Pittsburgh NORML executive director, Patrick Nightingale, intends to use the very logic of prohibitionist laws in order to dismantle them.
The essence of his argument is pretty simple. Since Pennsylvania recognizes the legitimacy of cannabis as medicine by their laws, that negates the drug scheduling claim that marijuana has no medicinal benefits, and prohibition cannabis in general is based on that logic. So if the state says it is medicine, then they cannot say it should be treated or prosecuted as a schedule one drug.
From Next Pittsburgh:
In April 2016 Governor Tom Wolf signed into law Pennsylvania’s Medical Marijuana Act, or Act 16, legalizing medical cannabis for PA residents with serious medical conditions.
Now, a Pittsburgh criminal defense attorney believes the new medical law gives him standing to challenge how Pennsylvania classifies recreational marijuana, which is still illegal in Pennsylvania and is classified as a “Schedule One” controlled substance.
The Pennsylvania Code classifies Schedule One drugs as those that have “a high potential for abuse; no currently accepted medical use in the United States; and a lack of accepted safety for use under medical supervision.”
This places marijuana alongside other Schedule One drugs such as heroin, cocaine, LSD, psilocybin, and bath salts.
Patrick Nightingale, executive director of Pittsburgh NORML (National Organization for the Reform of Marijuana Laws) and one of the leading advocates behind Pittsburgh’s recent marijuana decriminalization ordinance, argues that Pennsylvania’s new medical marijuana law means that marijuana “cannot possibly meet the definition of a Schedule One substance.”
“The legislature specifically found as a matter of legislative intent that marijuana has medical potential and that it has the potential to alleviate up to 17 qualifying conditions that they put in the act,” says Nightingale, “and they created a regulated system of growing, processing and distributing medical marijuana for qualifying patients.”
He adds that to prosecute some Pennsylvanians with possession of a Schedule One controlled substance while medical marijuana patients are not prosecuted is a violation of the Equal Protection Clause of the 14th Amendment.
“I think that is a fundamental denial of equal protection by treating similarly situated individuals radically different.”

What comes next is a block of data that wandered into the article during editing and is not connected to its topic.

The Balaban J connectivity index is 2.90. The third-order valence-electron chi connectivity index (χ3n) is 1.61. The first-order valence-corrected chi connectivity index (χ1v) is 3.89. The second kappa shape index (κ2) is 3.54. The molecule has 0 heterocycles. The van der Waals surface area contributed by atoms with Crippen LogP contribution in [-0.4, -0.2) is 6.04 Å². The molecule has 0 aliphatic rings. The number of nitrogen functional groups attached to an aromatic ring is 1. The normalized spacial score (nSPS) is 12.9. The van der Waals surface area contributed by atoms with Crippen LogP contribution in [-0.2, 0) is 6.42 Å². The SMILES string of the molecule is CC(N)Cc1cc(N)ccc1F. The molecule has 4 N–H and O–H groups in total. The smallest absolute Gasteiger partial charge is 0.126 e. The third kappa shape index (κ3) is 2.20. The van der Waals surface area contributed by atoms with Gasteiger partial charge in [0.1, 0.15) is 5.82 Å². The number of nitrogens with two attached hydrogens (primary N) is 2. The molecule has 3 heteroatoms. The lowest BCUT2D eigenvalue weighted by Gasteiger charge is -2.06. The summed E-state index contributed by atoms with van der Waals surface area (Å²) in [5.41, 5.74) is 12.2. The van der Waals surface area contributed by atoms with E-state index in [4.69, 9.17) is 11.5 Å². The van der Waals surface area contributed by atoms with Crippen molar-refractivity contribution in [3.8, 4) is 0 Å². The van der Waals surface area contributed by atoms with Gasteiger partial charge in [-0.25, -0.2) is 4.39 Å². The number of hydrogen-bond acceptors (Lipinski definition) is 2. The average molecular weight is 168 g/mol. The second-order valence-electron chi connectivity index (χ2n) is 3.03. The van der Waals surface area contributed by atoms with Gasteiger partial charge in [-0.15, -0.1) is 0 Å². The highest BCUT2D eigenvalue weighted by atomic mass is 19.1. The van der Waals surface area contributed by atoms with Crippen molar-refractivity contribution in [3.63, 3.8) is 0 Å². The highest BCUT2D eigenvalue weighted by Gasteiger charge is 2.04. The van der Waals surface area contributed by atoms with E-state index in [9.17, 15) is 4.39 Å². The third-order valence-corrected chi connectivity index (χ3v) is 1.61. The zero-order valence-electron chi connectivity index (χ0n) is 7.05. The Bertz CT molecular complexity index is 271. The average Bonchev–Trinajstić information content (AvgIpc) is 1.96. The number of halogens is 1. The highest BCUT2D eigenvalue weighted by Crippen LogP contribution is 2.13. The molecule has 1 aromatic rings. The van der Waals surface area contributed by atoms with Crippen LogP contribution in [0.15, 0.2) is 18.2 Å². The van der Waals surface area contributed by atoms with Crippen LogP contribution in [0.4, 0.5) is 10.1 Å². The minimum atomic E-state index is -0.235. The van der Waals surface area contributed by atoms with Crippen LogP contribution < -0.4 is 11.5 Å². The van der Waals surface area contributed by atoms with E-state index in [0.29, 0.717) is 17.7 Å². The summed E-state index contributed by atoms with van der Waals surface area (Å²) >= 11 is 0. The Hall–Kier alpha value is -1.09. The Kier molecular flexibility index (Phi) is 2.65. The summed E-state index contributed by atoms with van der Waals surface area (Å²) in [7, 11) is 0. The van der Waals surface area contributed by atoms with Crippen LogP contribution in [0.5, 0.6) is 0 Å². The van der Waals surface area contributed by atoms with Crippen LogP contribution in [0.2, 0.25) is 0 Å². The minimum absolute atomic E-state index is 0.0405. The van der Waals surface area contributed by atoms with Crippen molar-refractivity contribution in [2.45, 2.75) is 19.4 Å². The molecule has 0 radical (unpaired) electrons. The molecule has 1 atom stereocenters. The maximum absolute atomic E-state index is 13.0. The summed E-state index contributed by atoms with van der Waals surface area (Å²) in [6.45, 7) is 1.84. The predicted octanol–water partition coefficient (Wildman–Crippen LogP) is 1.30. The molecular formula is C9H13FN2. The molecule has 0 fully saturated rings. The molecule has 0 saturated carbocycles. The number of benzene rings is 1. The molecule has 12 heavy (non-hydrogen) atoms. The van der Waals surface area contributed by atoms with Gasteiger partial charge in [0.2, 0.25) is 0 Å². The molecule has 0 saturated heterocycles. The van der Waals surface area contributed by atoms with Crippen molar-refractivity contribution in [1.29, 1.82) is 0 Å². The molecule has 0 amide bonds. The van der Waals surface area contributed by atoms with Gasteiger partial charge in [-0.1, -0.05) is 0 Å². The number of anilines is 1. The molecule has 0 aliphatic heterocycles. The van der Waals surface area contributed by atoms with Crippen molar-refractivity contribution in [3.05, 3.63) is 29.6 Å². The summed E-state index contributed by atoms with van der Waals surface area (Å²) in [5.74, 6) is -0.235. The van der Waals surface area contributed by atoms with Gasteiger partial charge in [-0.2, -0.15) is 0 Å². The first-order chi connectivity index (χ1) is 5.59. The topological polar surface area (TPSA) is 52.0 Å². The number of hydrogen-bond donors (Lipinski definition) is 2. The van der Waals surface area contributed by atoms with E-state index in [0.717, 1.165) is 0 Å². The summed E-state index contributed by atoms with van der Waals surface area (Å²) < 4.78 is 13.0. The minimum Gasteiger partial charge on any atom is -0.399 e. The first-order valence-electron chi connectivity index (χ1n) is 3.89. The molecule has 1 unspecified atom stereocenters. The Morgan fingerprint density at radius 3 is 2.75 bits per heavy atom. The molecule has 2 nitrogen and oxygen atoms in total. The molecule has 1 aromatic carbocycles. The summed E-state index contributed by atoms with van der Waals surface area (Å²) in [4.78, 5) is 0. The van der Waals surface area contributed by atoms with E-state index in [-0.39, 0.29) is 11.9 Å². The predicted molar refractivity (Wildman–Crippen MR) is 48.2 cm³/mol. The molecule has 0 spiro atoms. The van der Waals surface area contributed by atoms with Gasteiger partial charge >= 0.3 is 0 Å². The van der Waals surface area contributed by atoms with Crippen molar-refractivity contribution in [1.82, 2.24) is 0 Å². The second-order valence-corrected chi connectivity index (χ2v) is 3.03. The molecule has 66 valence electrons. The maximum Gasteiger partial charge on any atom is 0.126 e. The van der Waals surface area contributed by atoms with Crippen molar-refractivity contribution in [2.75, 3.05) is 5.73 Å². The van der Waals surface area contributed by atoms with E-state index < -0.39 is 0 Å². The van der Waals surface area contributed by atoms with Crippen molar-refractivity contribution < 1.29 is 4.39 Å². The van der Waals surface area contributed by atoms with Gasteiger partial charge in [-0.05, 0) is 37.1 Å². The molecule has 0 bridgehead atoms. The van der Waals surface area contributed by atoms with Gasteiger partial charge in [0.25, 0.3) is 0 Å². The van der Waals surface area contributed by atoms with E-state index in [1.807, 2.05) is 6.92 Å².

Nightingale will use this argument in an upcoming legal case where he is representing a man busted with a small grow operation. While he acknowledges that winning would not topple prohibition laws, they would help to chip away at their foundation.
The main problem with this method is that it could spur the DEA to reschedule cannabis, which could throw a major monkey wrench into current progress while coporatizing cannabis.
Schedule 1 substances are considered to have no medicinal value. As such, those substances are not subject to the regulations of agencies like the Food and Drug Administration. In places where cannabis has been legalized, the products being manufactured and sold have not been under the scrutiny of federal regulators. But if it were to be reclassified as a Schedule 2 substance, it would then fall within the scope of federal codes.
This would mean that every strain and product currently made from cannabis, as well as the methods of distribution, would become illegal until they passed through the red tape of Washington D.C. And in all likelihood, many businesses and products would be shut down, and those that survived might be hung up in years of bureaucratic and legal jiggery pokery.
This would not just place current paradigms in a disadvantage, it would favor big pharma with its bottomless pockets. Could the entire push to reclassify just be a consequence of secret lobbyist agendas to destroy the current industry and make room for the big time medicine men to take over?
And it is not just the cannabis industry that needs to worry. Schedule 2 classification would also make it illegal to grow your own. This would make medical patients and other users dependent on the state-sanctioned corporations that have, historically, cared far less about health than their own bottom lines.